The Homeowners Column

The Homeowners Column

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Insect Hotels

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Sandra Mason
State Master Gardener Coordinator
slmason@illinois.edu

Bug, beast or brethren we all need food, water, shelter and a nice place to raise the kids. We may think all the outdoor wildlife just "makes do" with whatever they find. However with our present day need for clean many beneficial insects and pollinators find there is no room at the inn. The good news is they don't need high-rises or fancy accommodations. With found objects you can build an insect hotel that requires no advertising to attract the good guys to "rest a spell".

University of Illinois Extension Horticulture Educator Kelly Allsup recently shared some of her suggestions for helping insects feel right at home in your yard. "Insect hotels are a place for beneficial insects and pollinators to survive the winter chill and provide nesting sites during the spring and summer," states Allsup. It's a perfect way to encourage garden warriors.

Insect hotels can be built out of recycled materials, pallets, bricks, drain tiles and stacks of old logs. Try to imitate nature by creating rooms in the hotel using leaves, straw, mulch, cones and sticks.

Hotels are best placed in shady spots that receive morning sun and afternoon shade. Use stems of grasses, sunflowers, Joe-pye weed or elderberry to provide overwintering for 30% of the solitary, native bees. "These hotels can be as simple or elaborate as your creative brain can take you," shared Allsup.

ects overwinter in different ways so need diversely decorated rooms in the hotel. Not all insects flee to the south like the monarchs and painted ladies. Some insects endure the winter by going into diapause, a suspended state of development that employs protein antifreeze.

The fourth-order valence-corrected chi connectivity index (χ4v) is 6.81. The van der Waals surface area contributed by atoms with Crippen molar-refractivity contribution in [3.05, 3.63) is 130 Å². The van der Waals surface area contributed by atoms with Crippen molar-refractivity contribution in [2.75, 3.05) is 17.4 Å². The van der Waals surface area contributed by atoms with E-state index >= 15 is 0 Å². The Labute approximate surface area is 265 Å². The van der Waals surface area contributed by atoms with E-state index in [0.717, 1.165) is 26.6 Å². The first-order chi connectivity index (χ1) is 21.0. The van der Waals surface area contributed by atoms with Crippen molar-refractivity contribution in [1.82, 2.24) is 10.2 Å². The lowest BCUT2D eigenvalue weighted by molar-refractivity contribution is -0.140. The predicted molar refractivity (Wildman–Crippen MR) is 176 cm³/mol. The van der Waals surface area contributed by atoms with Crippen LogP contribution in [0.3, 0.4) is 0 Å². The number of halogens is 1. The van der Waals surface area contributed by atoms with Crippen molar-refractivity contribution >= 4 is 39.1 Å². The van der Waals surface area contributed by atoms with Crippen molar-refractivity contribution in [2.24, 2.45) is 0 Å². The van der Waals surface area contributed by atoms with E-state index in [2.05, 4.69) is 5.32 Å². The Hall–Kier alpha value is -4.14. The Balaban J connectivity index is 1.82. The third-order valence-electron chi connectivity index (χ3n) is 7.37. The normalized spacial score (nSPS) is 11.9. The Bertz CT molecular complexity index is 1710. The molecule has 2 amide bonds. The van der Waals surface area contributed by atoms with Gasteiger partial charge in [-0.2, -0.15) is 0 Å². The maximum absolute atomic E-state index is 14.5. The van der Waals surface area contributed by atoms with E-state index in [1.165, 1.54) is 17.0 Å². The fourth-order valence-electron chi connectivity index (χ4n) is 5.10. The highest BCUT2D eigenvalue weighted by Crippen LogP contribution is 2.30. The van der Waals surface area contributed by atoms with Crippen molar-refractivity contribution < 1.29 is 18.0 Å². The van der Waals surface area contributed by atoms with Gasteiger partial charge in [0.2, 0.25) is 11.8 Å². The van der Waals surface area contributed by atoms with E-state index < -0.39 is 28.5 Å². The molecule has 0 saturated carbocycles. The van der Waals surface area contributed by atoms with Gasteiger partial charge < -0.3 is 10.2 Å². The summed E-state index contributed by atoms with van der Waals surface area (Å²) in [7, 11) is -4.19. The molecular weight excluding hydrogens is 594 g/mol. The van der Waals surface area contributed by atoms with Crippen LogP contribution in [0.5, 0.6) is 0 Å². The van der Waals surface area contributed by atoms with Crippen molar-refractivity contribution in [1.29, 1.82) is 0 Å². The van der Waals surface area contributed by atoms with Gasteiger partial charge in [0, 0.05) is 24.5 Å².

Hoverflies overwinter as pupae in leaf debris, pine cones or straw. Green lacewings prefer to pupate in rolled up corrugated paper. Both are pollinators as adults; however, their larvae are ferocious hunters of aphid pests.

Lady bug adults survive the winter under branches and in logs. Most lady bug adults sold in garden centers are harvested from the wild and rarely stay in the intended area. A better option is to entice native lady bugs to stay in the garden by offering hotels, habitat and food.

Butterflies and moths vary in their overwintering stage. Swallowtail butterflies and cercopia moths overwinter in the chrysalis (pupal) stage. Purplish coppers overwinter as eggs in debris and Baltimore checkerspot caterpillars spend their winter in leaf litter. Wooly bear caterpillars overwinter suspended in snow and ice and wake up when temperatures warm. Look for chrysalis in spring during garden clean-up. Don't inadvertently kill insects in their overwintering stage in a quest to be clean.

Parasitic wasps help us control garden pests. Wood blocks with holes can lure these beneficials. The most notable is the parasitic wasp that lays its eggs in tomato hornworm where white pupae can be seen in great numbers in late summer.

All bumble bees in a colony die out in winter except for newly produced queens. An upturned flower pot filled with straw or garden debris can easily be turned into her winter home, according to Allsup.

Mason bees overwinter in nesting cavities and spend at least 10 months going from egg to adult. Their hotels can be made out of bamboo sticks or hollow stemmed plants placed in old drainage tiles, cans or hollow logs in order to keep them dry or block of wood with drilled holes. The holes should be 5/16" round and at least six inches deep. Mason bees live four to six weeks and will be done laying eggs and pollinating by late spring. Inside the holes, the eggs are hatching, and the little larvae are consuming pollen. Adults emerge as fabulous pollinators.

Insect hotels are one stop on the highway of helping our pollinators. Also join our Pollinator Pocket Program. http://web.extension.illinois.edu/cfiv/pollinators/ PH:217.333.7672.

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